It has been an incredibly long time since I have read poetry.
When I requested this book from Netgalley, the logic was that I would be reading something a little different.
Beowulf tells the story of a Scandinavian hero who defeats three evil creatures—a huge, cannibalistic ogre named Grendel, Grendel’s monstrous mother, and a dragon—and then dies, mortally wounded during his last encounter. If the definition of a superhero is “someone who uses his special powers to fight evil,” then Beowulf is our first English superhero story, and arguably our best. It is also a deeply pious poem, so bold in its reverence for a virtuous pagan past that it teeters on the edge of heresy. From beginning to end, we feel we are in the hands of a master storyteller.
Stephen Mitchell’s marvelously clear and vivid rendering re-creates the robust masculine music of the original. It both hews closely to the meaning of the Old English and captures its wild energy and vitality, not just as a deep “work of literature” but also as a rousing entertainment that can still stir our feelings and rivet our attention today, after more than a thousand years. This new translation—spare, sinuous, vigorous in its narration, and translucent in its poetry—makes a masterpiece accessible to everyone.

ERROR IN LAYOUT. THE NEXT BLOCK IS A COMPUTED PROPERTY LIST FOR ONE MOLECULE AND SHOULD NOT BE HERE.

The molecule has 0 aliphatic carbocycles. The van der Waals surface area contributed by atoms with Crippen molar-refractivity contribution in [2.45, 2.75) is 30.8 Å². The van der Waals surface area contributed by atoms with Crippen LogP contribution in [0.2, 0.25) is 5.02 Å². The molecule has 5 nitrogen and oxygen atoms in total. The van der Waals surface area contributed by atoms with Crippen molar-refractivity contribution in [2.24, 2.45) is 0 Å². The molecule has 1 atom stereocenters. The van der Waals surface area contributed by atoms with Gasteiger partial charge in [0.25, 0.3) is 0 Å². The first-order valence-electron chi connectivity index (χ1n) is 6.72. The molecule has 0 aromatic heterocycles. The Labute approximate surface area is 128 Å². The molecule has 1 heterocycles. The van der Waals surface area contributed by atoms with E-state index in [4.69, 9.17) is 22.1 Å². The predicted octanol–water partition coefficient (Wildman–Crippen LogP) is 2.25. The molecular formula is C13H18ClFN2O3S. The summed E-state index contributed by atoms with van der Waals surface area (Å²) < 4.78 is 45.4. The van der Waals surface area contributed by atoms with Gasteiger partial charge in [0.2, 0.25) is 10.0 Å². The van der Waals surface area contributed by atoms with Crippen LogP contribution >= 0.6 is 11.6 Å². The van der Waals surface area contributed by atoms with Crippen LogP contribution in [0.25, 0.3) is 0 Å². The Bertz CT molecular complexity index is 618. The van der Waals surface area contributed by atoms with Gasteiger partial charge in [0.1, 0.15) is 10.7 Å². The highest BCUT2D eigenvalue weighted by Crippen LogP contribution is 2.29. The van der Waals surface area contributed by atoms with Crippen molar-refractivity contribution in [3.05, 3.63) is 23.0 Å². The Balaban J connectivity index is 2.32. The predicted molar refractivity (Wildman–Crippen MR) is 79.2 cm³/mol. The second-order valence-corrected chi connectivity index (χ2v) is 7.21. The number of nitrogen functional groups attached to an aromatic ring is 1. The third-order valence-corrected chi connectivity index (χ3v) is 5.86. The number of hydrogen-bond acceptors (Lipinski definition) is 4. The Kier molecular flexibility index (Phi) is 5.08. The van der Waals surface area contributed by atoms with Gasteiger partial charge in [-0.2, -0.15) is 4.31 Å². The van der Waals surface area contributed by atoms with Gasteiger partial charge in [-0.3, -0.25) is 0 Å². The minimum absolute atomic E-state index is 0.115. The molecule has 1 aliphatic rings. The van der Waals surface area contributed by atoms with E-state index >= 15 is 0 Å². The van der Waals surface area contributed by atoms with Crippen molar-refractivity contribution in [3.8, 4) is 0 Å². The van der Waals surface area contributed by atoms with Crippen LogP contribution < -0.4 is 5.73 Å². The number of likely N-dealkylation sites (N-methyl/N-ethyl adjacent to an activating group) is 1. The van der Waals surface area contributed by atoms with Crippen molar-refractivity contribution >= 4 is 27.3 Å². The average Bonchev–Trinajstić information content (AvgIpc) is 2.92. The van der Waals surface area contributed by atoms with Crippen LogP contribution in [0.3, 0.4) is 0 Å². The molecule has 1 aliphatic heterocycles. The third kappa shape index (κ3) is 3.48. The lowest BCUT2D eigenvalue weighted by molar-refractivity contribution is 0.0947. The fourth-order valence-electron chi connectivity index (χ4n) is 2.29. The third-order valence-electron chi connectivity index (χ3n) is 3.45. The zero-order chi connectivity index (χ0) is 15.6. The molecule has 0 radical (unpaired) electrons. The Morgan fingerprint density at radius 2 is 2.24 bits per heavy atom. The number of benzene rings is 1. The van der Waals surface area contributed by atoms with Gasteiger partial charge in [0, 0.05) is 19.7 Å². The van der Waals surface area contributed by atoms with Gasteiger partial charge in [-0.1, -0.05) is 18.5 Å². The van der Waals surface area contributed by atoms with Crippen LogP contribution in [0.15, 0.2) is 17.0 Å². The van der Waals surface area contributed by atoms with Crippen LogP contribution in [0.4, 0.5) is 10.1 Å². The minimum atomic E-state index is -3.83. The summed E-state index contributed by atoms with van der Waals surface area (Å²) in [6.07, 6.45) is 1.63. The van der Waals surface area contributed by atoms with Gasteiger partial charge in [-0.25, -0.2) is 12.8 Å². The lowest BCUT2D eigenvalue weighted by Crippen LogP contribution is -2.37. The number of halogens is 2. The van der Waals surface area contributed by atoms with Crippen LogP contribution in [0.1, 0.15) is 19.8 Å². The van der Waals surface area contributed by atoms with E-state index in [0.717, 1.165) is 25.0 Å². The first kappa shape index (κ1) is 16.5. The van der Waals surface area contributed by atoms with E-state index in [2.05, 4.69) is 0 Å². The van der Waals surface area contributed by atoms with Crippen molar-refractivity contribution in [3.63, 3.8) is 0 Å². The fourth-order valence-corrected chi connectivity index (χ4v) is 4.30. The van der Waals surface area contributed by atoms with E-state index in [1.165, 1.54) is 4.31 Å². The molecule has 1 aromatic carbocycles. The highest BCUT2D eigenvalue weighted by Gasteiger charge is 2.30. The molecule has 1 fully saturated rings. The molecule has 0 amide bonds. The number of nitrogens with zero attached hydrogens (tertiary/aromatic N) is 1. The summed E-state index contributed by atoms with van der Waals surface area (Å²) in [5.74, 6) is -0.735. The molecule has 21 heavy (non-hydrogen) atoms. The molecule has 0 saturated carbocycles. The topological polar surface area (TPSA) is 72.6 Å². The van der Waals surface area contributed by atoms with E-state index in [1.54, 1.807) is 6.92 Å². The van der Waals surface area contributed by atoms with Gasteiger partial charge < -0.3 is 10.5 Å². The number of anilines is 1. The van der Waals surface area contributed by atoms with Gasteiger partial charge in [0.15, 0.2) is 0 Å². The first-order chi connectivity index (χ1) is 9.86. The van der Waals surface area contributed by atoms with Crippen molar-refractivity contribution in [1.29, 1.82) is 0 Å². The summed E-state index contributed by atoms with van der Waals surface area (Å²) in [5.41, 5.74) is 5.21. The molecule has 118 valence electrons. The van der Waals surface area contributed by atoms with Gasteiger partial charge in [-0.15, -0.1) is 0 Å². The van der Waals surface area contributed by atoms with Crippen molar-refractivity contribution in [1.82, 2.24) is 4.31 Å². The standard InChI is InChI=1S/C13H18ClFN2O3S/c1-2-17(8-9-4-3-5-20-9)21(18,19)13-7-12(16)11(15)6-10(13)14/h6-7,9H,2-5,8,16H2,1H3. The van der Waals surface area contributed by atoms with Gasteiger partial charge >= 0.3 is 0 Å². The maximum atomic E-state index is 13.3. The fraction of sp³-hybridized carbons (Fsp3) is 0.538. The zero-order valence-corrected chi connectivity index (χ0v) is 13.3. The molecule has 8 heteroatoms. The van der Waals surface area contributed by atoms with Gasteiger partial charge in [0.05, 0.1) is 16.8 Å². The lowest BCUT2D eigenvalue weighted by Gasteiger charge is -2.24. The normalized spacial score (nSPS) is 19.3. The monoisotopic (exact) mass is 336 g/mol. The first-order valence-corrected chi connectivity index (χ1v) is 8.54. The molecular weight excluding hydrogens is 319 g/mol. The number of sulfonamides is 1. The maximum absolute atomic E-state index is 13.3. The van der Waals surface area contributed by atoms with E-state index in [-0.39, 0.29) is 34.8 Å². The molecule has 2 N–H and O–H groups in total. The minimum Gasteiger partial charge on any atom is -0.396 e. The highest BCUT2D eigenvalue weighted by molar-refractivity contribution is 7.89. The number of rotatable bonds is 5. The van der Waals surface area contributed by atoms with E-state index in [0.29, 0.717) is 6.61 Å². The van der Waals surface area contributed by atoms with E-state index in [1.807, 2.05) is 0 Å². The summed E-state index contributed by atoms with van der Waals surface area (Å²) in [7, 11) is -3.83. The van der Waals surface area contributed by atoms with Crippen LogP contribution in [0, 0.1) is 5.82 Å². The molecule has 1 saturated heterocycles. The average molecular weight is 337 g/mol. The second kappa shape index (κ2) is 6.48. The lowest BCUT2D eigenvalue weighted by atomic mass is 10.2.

Beowulf is an incredibly old text; the original manuscripts are thought to date back somewhere between the 10th and 11th century, a period in which there is a lot of Scandinavian influence in Britain as a result of the Vikings, uh… permanent, self-imposed visitation rights. Invasion – yes, that’s a good word too!
I have a Danish work colleague, and I think it is funny to compare ideas on these things. From the British perspective, the Vikings invaded, pillaged, murdered… eventually settling with us. From the Danish view, men and women were seeking a better life for their families. Farming was near impossible in the Scandinavian climate and life was harsh. British soil offered security.
Anyway, that’s a bit of background for you. Back to Beowulf!
I imagine (and am assured by other reviews) that any physical editions are presented so that the original text is on one page, with Stephen Mitchell’s translation on the other page. Sadly, as I was reading an ebook version, this did not translate (pardon the pun) at all. The readable, English paragraphs were broken up with Olde English, so the text lost it’s flow.
I wanted to read this epic poem for two reasons – one, because I am hugely interested in the historical period it is believed to have stemmed from; two, poetry is not an everyday read for me. Reading Beowulf reminded me of just why that is. Turns out, my competency of poetry extends about as far as mastering Green Eggs and Ham – but that’s all. Other reviews gush over how Mitchell maintains some alliteration, which structures the poem, but I’ll admit it passed me by.
So whilst I enjoyed the historical context and the story in it’s own right, I couldn’t fully appreciate the poem and it’s construction for what it is. I just don’t get it. I rated the book three stars, because I still enjoyed reading it. Anyone with a better eye or ear for poetics will probably have a better time of appreciating this than me – but all the same, Beowulf’s acts of strength and heroism were an intriguing read.